NTSB: Challenger Mistrim Is ‘Unsafe Characteristic’

 - July 22, 2008, 11:29 AM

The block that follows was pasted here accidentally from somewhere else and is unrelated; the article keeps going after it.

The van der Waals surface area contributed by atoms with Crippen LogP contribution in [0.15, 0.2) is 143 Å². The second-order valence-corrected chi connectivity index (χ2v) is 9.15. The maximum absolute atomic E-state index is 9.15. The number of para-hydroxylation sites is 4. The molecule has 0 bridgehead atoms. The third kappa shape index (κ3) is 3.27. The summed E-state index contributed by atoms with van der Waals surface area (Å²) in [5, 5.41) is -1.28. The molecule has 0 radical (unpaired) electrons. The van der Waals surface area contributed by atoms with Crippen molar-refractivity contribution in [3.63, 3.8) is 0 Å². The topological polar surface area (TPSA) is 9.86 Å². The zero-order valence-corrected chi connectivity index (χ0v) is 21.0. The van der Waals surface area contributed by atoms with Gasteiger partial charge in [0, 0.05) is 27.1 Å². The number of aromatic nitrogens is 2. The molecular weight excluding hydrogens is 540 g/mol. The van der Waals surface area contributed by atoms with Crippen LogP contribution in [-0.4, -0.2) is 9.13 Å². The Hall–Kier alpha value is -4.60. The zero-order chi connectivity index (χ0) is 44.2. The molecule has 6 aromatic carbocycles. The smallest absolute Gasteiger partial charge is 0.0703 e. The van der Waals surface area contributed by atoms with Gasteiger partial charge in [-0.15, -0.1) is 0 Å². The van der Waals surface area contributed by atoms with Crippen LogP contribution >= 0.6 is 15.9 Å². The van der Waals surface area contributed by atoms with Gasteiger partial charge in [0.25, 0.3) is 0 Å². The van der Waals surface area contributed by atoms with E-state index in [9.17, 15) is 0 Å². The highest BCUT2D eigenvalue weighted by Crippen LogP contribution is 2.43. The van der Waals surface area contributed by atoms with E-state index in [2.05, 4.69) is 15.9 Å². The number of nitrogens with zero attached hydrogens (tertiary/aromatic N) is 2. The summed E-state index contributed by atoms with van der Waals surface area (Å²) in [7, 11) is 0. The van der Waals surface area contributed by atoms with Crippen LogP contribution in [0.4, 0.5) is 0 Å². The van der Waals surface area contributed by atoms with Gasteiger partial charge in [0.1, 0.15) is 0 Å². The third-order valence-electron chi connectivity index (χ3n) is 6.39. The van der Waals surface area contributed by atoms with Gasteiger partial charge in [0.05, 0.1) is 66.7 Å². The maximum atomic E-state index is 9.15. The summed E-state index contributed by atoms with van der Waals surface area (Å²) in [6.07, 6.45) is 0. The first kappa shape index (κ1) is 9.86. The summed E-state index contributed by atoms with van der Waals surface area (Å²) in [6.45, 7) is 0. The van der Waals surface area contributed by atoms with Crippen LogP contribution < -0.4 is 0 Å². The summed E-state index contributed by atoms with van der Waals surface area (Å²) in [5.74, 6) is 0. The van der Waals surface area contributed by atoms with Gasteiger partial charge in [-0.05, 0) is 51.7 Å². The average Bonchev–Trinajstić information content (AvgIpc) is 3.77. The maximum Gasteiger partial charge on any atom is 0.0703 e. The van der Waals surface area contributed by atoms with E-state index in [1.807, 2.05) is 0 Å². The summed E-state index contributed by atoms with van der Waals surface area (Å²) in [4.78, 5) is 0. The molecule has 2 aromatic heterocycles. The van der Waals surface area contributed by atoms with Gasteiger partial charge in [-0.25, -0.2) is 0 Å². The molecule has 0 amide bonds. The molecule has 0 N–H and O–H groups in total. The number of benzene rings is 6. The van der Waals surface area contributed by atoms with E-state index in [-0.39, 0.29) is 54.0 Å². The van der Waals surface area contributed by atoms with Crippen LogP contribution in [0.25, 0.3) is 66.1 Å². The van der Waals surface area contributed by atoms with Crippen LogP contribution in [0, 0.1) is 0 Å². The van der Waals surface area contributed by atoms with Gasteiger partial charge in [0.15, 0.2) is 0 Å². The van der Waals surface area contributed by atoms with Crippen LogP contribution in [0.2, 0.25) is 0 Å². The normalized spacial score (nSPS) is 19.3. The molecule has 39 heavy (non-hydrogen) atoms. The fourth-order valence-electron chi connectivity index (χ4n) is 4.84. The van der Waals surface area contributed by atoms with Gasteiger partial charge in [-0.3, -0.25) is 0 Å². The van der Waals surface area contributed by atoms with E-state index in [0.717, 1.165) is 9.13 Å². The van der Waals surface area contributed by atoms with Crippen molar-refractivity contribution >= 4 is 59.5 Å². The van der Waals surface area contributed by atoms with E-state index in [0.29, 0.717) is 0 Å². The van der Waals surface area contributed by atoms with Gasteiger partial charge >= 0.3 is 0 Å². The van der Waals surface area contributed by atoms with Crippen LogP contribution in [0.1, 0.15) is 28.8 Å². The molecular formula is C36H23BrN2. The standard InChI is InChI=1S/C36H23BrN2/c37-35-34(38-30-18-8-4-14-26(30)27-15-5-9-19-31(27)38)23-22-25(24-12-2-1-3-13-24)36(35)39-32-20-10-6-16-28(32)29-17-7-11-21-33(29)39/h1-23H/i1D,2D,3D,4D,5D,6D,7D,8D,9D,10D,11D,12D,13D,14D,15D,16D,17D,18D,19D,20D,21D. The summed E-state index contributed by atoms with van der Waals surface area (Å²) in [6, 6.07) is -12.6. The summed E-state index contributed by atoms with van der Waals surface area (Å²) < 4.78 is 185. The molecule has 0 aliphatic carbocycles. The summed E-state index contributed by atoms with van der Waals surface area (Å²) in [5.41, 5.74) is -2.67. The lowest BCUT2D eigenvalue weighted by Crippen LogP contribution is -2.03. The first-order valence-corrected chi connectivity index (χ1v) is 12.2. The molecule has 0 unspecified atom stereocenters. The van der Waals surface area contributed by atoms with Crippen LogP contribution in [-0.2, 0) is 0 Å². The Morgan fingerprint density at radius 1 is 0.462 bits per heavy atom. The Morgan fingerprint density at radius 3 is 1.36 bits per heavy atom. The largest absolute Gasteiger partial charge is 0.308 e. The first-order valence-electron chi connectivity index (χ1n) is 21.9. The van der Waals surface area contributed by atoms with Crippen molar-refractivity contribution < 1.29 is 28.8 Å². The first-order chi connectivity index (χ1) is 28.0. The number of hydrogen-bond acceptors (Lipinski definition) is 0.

The NTSB issued a safety recommendation letter on Thursday warning that pilots may decide to abort takeoffs in Bombardier Challengers if the pilots mistakenly set the pitch trim too far forward, even though the aircraft will lift off at a speed above V2. When it investigated the Feb. 2, 2005, Challenger 600 aborted takeoff accident at Teterboro (N.J.) Airport, the NTSB found that “in the mistrim scenario, with the [center of gravity] at the most forward limit and with the horizontal stabilizer at the nose-down limit of the takeoff green band, the airplane did not rotate, even with full nose-up elevator control, until it was significantly above the nominal rotation speed (V2).” The Board is concerned that pilots in this type of mistrim scenario will abort takeoff at a high speed because they believe the airplane won’t fly. “A delay of this length in the most adverse trim condition is an excessive delay that constitutes an ‘unsafe flight characteristic,’” the NTSB claimed, although certification regulations do not “state explicitly that an excessive delay in rotation during the mistrim is an ‘unsafe flight characteristic’ to be evaluated during certification testing.” The NTSB recommends that the FAA revise certification advisory material to address mistrim-takeoff rotation delays and that Challenger operators “provide training to their pilots that emphasizes the importance of the proper takeoff stabilizer trim setting and that informs pilots about the mistrim-takeoff characteristics of the airplane, including demonstration of these characteristics in a flight simulator.”